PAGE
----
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From "Rick Hillegas (Commented) (JIRA)" <j...@apache.org>
Subject [jira] [Commented] (DERBY-866) Derby User Management Enhancements
Date Mon, 05 Dec 2011 14:09:40 GMT

    [ https://issues.apache.org/jira/browse/DERBY-866?page=com.atlassian.jira.plugin.system.issuetabpanels:comment-tabpanel&focusedCommentId=13162788#comment-13162788
] 

Rick Hillegas commented on DERBY-866:
-------------------------------------

Thanks for the additional comments, Dag. For some applications, it's probably ok to make all
DBOs system administrators. Not sure that's going to be ideal for all applications but it
might take us a long way.

Your comments suggest this side-effect of having a single credentials database: We could implement
system privileges via GRANT/REVOKE in that database rather than via the Java security mechanisms
proposed by DERBY-2109. GRANT/REVOKE is much easier to understand and administer than Java
security's policy files. Not sure how to make this work with our other authentication schemes
(LDAP/BUILTIN/custom), but it might be possible.

Thanks,
-Rick

                
> Derby User Management Enhancements
> ----------------------------------
>
>                 Key: DERBY-866
>                 URL: https://issues.apache.org/jira/browse/DERBY-866
>             Project: Derby
>          Issue Type: Improvement
>          Components: Services
>    Affects Versions: 10.2.1.6
>            Reporter: Francois Orsini
>         Attachments: Derby_User_Enhancement.html, Derby_User_Enhancement_v1.1.html, DummyAuthenticator.java,
UserManagement.html, dummyCredentials.properties
>
>
> Proposal to enhance Derby's Built-In DDL User Management. (See proposal spec attached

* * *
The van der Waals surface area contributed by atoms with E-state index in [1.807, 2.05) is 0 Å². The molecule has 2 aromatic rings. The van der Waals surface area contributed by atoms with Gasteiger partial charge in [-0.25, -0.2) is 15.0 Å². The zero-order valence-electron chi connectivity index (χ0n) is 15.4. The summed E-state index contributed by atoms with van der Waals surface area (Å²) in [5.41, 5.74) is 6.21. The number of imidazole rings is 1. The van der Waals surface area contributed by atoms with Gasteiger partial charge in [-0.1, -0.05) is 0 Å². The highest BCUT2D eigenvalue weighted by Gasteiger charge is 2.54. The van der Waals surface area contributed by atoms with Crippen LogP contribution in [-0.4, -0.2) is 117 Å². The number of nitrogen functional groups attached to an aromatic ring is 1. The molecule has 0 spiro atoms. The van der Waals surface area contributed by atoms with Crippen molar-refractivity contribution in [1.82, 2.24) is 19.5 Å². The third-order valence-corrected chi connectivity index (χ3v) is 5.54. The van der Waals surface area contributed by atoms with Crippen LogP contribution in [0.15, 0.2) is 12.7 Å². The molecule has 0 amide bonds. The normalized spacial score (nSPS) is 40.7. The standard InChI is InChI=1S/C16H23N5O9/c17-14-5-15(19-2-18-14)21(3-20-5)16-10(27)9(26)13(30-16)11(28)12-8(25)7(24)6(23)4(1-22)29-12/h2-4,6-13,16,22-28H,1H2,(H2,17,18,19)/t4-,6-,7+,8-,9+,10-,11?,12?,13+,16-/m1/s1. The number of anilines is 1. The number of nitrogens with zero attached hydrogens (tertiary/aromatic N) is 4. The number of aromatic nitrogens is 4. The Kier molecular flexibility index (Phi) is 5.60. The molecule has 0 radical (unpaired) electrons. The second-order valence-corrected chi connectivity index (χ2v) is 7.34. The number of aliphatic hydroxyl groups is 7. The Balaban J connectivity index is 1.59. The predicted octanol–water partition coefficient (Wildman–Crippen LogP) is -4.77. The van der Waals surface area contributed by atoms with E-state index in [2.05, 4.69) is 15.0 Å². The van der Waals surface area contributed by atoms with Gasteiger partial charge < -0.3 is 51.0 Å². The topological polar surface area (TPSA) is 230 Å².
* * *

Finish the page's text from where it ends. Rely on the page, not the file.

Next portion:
to the JIRA).
> Abstract:
> This feature aims at improving the way BUILT-IN users are managed in Derby by providing
a more intuitive and familiar DDL interface. Currently (in 10.1.2.1), Built-In users can be
defined at the system and/or database level. Users created at the system level can be defined
via JVM or/and Derby system properties in the derby.properties file. Built-in users created
at the database level are defined via a call to a Derby system procedure (SYSCS_UTIL.SYSCS_SET_DATABASE_PROPERTY)
which sets a database property.
> Defining a user at the system level is very convenient and practical during the development
phase (EOD) of an application - However, the user's password is not encrypted and consequently
appears in clear in the derby.properties file. Hence, for an application going into production,
whether it is embedded or not, it is preferable to create users at the database level where
the password is encrypted.
> There is no real ANSI SQL standard for managing users in SQL but by providing a more
intuitive and known interface, it will ease Built-In User management at the database level
as well as Derby's adoption.

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